1 September 2008 In vivo quantification of gingival inflammation using spectral imaging
Author Affiliations +
J. of Biomedical Optics, 13(5), 054045 (2008). doi:10.1117/1.2982536
Erythema is a reaction of the skin and oral soft tissues commonly associated with inflammation and an increase in blood flow. Diffuse reflection spectroscopy is a powerful tool for the assessment of skin inflammation where erythema has been linked to the relative concentration of oxygenated hemoglobin and blood perfusion. Here we demonstrate the applicability of a spectral imaging method for the quantification of gingival inflammation by looking at the gingival margin and papillary tip erythema. We present a longitudinal study on 22 healthy volunteers divided in two groups. The first was allowed to have normal oral hygiene and the second was subjected to an induced gingivitis for two weeks by cessation of oral hygiene. The spectral reflectance ratio at 615 and 460 nm, R(615)/R(460), was proposed as a method to quantify and map the erythema spatial distribution. These wavelengths represent spectral absorption crossovers observed between oxygenated and deoxygenated hemoglobin. The spectral method presented shows a significant separation (p<0.01) between the groups when gingivitis was induced and correlates significantly (p<0.05) with the clinical gingival index scores. We believe that these investigations could contribute to the development of functional imaging methods for periodontal disease detection and monitoring.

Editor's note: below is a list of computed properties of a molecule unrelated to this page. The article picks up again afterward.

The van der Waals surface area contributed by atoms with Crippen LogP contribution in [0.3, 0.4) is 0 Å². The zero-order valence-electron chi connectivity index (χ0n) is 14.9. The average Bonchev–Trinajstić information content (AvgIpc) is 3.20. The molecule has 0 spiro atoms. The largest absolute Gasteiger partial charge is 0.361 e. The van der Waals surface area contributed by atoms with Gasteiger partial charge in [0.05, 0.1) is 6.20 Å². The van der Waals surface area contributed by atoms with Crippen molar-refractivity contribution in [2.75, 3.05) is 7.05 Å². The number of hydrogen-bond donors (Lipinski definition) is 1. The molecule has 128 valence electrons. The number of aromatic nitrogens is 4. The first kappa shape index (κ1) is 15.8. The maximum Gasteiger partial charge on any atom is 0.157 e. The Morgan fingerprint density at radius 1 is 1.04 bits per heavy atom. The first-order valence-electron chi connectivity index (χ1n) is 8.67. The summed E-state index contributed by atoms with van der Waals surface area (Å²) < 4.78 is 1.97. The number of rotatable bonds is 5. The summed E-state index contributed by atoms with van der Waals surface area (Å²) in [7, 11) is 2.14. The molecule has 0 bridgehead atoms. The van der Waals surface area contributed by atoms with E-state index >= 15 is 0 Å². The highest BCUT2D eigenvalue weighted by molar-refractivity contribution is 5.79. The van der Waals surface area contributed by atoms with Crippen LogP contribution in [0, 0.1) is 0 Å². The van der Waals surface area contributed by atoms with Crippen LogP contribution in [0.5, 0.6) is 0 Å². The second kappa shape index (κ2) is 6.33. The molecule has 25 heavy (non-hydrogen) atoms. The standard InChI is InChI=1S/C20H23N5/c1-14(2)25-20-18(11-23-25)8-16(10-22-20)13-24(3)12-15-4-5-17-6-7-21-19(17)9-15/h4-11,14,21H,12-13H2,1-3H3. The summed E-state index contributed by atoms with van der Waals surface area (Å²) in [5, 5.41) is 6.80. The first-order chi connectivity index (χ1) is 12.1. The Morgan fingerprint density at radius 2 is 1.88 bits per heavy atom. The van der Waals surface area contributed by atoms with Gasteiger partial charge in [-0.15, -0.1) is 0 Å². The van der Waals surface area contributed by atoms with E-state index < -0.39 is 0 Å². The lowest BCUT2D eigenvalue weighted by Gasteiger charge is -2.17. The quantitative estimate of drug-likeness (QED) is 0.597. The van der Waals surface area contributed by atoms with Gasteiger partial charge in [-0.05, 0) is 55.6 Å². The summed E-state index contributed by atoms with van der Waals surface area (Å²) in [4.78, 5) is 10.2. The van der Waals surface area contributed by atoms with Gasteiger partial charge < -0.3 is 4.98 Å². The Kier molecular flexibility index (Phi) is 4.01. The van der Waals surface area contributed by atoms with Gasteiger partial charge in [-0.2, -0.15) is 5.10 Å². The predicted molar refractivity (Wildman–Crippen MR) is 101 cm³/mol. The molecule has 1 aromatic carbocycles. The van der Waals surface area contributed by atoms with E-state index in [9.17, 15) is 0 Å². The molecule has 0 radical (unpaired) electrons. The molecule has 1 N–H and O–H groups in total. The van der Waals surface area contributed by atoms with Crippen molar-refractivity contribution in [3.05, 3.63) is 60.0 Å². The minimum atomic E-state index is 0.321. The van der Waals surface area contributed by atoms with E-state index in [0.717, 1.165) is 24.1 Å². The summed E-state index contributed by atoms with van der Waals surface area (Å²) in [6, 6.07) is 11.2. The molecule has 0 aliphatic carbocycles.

Christian M. Zakian, Iain A. Pretty, Roger Ellwood, David Hamlin, "In vivo quantification of gingival inflammation using spectral imaging," Journal of Biomedical Optics 13(5), 054045 (1 September 2008). http://dx.doi.org/10.1117/1.2982536





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